Harvesting Parsnips

After we’ve had a few good frosts, you should find that the flavour of homegrown parsnips is at its best, as the cold spell will have sweetened them up. If the ground is soft enough to pull them up, then it’s a great time to harvest.

How do parsnips grow?

Although gardeners treat parsnips as an annual plant, they are in fact biennials. The seeds are normally sown in spring, the roots swell in autumn and the foliage dies down over winter, at which point they are usually harvested. If left in the ground beyond winter, the plants will sprout again in early spring, producing more leaves as they go to flower. Once they re-sprout, the roots develop a tough, woody core and become fairly inedible.

Why harvest parsnips after frost?

Most gardeners like to harvest parsnips after the leaves die down in late autumn, and after the first few frosts. The reason behind this is that the roots become sweeter after standing in the cold soil for two or three weeks as starch is turned to sugar. (A single frost won’t make much difference – it needs to be frosty for a week or so for the sweetness to develop.)

Why are my parsnips damaged?

In normal UK conditions, this parsnip journey is fairly standard and makes it easy for the grower to harvest the roots after frosts but before spring sprouting. However, it is a little more problematic in recent years, especially in those parts of the country that are milder and wetter, which is often the case for us here in Cornwall.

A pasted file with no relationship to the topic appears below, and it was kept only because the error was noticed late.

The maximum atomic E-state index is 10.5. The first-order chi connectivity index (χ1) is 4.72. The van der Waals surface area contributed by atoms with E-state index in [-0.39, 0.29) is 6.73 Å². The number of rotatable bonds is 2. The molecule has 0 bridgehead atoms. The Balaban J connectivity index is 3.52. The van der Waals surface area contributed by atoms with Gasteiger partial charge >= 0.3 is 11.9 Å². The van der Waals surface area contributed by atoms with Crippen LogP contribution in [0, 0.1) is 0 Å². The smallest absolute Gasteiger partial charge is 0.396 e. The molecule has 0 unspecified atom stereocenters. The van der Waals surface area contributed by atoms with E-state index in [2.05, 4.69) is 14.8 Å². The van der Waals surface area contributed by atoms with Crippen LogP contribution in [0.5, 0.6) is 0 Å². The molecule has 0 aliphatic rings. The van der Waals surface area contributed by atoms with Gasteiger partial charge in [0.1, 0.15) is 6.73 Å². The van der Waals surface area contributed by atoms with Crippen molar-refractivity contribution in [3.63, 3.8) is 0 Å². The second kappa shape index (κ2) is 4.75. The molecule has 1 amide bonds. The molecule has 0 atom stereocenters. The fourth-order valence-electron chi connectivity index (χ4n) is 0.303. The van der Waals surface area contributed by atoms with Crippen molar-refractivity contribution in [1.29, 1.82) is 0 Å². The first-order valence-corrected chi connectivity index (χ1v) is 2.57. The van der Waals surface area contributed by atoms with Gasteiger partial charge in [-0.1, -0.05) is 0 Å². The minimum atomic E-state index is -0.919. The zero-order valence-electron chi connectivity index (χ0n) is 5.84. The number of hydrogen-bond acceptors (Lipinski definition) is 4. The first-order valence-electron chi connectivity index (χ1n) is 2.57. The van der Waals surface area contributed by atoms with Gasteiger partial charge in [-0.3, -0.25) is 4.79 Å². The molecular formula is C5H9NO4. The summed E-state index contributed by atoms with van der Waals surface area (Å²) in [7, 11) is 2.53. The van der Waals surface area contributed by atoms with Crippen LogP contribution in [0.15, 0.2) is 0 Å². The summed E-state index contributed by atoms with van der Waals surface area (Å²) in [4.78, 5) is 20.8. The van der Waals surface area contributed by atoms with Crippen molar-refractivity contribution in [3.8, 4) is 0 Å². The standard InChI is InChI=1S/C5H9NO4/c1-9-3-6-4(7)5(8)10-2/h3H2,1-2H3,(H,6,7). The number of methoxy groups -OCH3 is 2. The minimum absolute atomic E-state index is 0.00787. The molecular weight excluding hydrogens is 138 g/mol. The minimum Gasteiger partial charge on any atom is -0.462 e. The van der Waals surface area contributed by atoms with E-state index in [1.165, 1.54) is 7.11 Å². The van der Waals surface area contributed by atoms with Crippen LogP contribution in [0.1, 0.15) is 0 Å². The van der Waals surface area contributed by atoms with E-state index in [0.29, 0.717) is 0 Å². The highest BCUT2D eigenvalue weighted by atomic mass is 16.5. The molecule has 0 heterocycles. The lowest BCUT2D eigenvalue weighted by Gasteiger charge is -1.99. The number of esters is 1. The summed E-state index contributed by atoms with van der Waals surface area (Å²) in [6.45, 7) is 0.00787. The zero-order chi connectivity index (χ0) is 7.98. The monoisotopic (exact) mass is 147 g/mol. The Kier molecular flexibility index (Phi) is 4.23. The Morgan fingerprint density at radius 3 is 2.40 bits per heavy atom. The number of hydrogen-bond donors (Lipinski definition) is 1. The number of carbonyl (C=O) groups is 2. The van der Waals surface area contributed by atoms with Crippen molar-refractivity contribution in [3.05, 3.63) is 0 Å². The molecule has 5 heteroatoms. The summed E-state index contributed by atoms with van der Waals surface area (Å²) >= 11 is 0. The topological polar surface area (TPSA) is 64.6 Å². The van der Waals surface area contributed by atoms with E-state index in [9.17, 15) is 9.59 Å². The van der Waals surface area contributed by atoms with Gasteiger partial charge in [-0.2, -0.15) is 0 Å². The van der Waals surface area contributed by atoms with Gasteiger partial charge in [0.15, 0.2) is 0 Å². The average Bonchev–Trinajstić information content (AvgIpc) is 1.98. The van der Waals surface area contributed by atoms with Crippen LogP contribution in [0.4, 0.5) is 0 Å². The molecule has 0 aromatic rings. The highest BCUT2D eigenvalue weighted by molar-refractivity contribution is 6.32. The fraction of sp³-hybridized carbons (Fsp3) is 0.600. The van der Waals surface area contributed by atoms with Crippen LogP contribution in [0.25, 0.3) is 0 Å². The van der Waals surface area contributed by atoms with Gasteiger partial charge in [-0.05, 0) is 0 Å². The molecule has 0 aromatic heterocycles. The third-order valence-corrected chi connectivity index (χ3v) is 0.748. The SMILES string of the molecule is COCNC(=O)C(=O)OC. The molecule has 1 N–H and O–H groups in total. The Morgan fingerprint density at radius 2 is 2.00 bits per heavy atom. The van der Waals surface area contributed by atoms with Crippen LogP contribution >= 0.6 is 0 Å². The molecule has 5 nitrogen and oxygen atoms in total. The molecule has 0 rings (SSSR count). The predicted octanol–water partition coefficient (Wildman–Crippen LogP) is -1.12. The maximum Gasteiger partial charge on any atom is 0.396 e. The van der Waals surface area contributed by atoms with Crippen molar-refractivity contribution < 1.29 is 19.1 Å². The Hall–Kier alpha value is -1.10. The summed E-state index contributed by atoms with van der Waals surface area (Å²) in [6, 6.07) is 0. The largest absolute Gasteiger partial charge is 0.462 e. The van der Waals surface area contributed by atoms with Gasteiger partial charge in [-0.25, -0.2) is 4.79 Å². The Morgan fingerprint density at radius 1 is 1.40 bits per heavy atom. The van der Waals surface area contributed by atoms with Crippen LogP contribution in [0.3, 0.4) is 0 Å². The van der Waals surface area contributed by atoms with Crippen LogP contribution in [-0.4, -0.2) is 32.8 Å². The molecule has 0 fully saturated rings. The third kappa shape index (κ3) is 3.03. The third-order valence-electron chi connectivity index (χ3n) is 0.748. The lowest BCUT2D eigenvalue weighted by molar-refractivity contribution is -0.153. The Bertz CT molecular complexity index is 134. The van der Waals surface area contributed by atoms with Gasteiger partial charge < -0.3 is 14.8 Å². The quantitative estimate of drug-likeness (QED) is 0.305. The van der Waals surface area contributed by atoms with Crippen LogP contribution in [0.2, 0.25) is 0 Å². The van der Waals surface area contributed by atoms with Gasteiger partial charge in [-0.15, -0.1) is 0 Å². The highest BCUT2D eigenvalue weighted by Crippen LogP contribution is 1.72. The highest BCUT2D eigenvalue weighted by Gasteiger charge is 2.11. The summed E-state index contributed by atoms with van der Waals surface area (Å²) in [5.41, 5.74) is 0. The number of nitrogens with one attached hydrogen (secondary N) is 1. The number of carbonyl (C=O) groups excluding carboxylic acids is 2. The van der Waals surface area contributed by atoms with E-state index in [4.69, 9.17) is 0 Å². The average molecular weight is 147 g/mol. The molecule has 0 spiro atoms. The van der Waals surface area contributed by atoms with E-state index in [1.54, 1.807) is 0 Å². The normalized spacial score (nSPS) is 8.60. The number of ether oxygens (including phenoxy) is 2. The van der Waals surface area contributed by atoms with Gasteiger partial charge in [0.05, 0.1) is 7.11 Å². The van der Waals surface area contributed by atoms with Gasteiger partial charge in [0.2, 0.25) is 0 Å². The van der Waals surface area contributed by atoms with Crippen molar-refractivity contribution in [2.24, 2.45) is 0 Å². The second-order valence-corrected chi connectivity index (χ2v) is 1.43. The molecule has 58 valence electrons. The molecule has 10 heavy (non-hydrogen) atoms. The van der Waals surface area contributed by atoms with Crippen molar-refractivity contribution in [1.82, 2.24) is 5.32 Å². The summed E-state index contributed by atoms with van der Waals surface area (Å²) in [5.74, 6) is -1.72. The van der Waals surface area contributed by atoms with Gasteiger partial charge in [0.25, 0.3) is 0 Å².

Because the autumn and early winter temperatures are milder, frosts come later in mid to late winter. This can mean that the roots are often standing in wet soil during November and December, and so are more prone to developing disease like canker where the shoulders of the roots start to turn orange/brown before rotting.

What if I don’t get any hard frosts? When should I harvest?

We’d advise harvesting as soon as the foliage dies down if it looks to be a mild winter in your area in order to harvest healthy roots before they turn woody.

Can I sweeten parsnips up in the freezer?

There is plenty of advice out there saying that you can freeze parsnips in the freezer to mimic frost and sweeten them up that way. Our Rocket Gardener tried this last year, and reported that the flavour was unchanged, although she only froze the roots overnight. You could try, perhaps freezing for longer would make a difference – and let us know how you get on if you do try it!

How can I store parsnips?

Once harvested, you can store parsnips in a clamp of sand or barely moist soil, in a cold, dry place (like a watertight garden shed) for 3-4 months. Alternatively, keep them in the fridge for 2-3 weeks, or parboil and freeze.